Napping has been mocked as a form of laziness for years. We are "caught" or "held to sleep on the turn." But recently it gained new respect; thanks to science, day dozing improves both mental acuity and general wellbeing. A variety of recent findings have found that naps increase alertness, inspiration, mood, and productivity later in the day.
A 60-minute sleep increases alertness for up to 10 hours. Pilot data indicate a 26-minute "Nasa" sleep in flight (when the aircraft is loaded with a copilot) increases its performance by 34% with average alertness of 54%. A Harvard study released last year found a 45-minute nap that boosts memory and learning. Napping decreases depression and lowers the risk of heart and stroke, diabetes, and an unhealthy gain of weight.
It's better to have even the smallest sleep than nothing. Research in Düsseldorf in 2008 found that sleep starts to induce active memory processes that remain successful even though there are just a few minutes of sleep. And a British report last year indicated that knowing that a nap would come was enough to reduce blood pressure.
Naps make you better, safer, brainier. However, to learn how best to sleep, you have to learn your body.
How long should you rest for?
You need to understand the possible components when planning the ideal nap. Electrical activity in the brain goes through a five-phase period during sleep.
A 20 minute quick catnap afternoon primarily leads to Stage 2 sleep, increasing alertness and attention, enhancing mood, and sharpening motor skills. You should drink a cup of coffee before you sleep to raise alertness when waking. Caffeine takes 20 to 30 minutes to take effect, but when you wake, it can kick in. Sleep can also be achieved with fast eye movement (REM) for up to 45 minutes that improve imaginative thinking and sensory perception.
If you need to jump into action after dozing, limit your nap to 45 minutes or less. You could slip into slow-wave sleep otherwise. When we wake from this point, sleep inertia, slumber, and disorientation, which lasts half an hour or more.
But at least 90 minutes, you may want to take a long nap. All of us sleep less than an hour and a half a night than we should. New research reveals that the sleepless brain is alternating between usual operation and whole defects or errors, a risky state of sluggish reaction, and a foggy mind. Sound familiar?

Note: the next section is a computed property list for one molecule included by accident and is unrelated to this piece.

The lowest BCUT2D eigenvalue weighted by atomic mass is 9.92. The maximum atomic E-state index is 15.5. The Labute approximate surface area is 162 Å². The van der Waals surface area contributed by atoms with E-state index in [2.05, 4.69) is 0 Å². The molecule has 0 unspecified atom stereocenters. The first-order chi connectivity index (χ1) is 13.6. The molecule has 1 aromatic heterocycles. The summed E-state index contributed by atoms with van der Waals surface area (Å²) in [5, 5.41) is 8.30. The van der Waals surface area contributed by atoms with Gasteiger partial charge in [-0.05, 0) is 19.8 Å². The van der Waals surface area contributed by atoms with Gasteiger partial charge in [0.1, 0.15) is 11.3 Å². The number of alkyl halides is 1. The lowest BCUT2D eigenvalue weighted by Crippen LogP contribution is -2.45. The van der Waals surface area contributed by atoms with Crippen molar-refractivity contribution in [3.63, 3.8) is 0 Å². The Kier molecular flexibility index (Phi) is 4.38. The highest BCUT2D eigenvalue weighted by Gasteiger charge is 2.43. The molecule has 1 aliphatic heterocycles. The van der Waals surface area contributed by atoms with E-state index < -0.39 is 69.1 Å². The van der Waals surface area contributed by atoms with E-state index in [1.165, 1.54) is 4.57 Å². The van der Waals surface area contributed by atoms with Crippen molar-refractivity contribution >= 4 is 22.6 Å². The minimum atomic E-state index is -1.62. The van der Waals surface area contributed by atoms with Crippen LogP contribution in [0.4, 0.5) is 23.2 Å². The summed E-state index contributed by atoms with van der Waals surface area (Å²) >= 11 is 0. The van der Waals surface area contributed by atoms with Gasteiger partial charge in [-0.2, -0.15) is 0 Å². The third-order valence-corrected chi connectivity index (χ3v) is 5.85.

Naps between 90 and 120 minutes typically consist of all stages, including REM and deep slow-wave sleep, to help clear the head, strengthen the memory, and get back missed sleep. Longer naps generate more REM sleep in the morning, during slow-wave sleep in the afternoon. A nap long enough to include a full sleep cycle will limit sleep inertia for at least 90 minutes by allowing you to wake from REM sleep.
Why Do We Weed To Nap?
Most species sleep during the day for brief stretches. Humans have consolidated sleep for a long time, but our bodies are conditioned for two intensive cycles of sleepiness: from about 2 am to 4 am and from 1 pm to 3 pm in the afternoon. It is not due to heat or a heavy lunch (it does happen, even when we don't eat) but to a calming afternoon period of our physiology, which reduces our time for responsiveness, memory, balance, mood, and alertness.
You're a Lark or an Owl!
It helps to decide the right time to snack by understanding the "chronotype." What time would you wake up and sleep if you had the opportunity to schedule your day? If you are a lark who wakes early at 6 am and sleeps at about 9 pm or 10 pm, you can know like your nap is around 1 pm or 1.30 pm.
If you want to go to bed after midnight or 1 am and wake at about 8 am or 9 am, the "sleep trap" will open later in the afternoon, close to 14.30 or 3 pm.
Horváth K, et al. (2015). Napping facilitates word learning in early lexical development. DOI: 10.1111/jsr.12306
Li J, et al. (2016). Afternoon napping and cognition in Chinese older adults: Findings from the China health and retirement longitudinal study baseline assessment. DOI: 10.1111/jgs.14368
Mayo Clinic Staff. (2018). Napping: Do's and don'ts for healthy adults. mayoclinic.org/healthy-lifestyle/adult-health/in-depth/napping/art-20048319
Milner CE, et al. (2009). Benefits of napping in healthy adults: Impact of nap length, time of day, age, and experience with napping. DOI: 10.1111/j.1365-2869.2008.00718.x
Naps. (2016). kidshealth.org/en/parents/naps.html
Oversleeping: Bad for your health? (n.d.). hopkinsmedicine.org/health/healthy-sleep/sleep-better/oversleeping-bad-for-your-health
What is “normal” sleep? (2016). ncbi.nlm.nih.gov/books/NBK279322/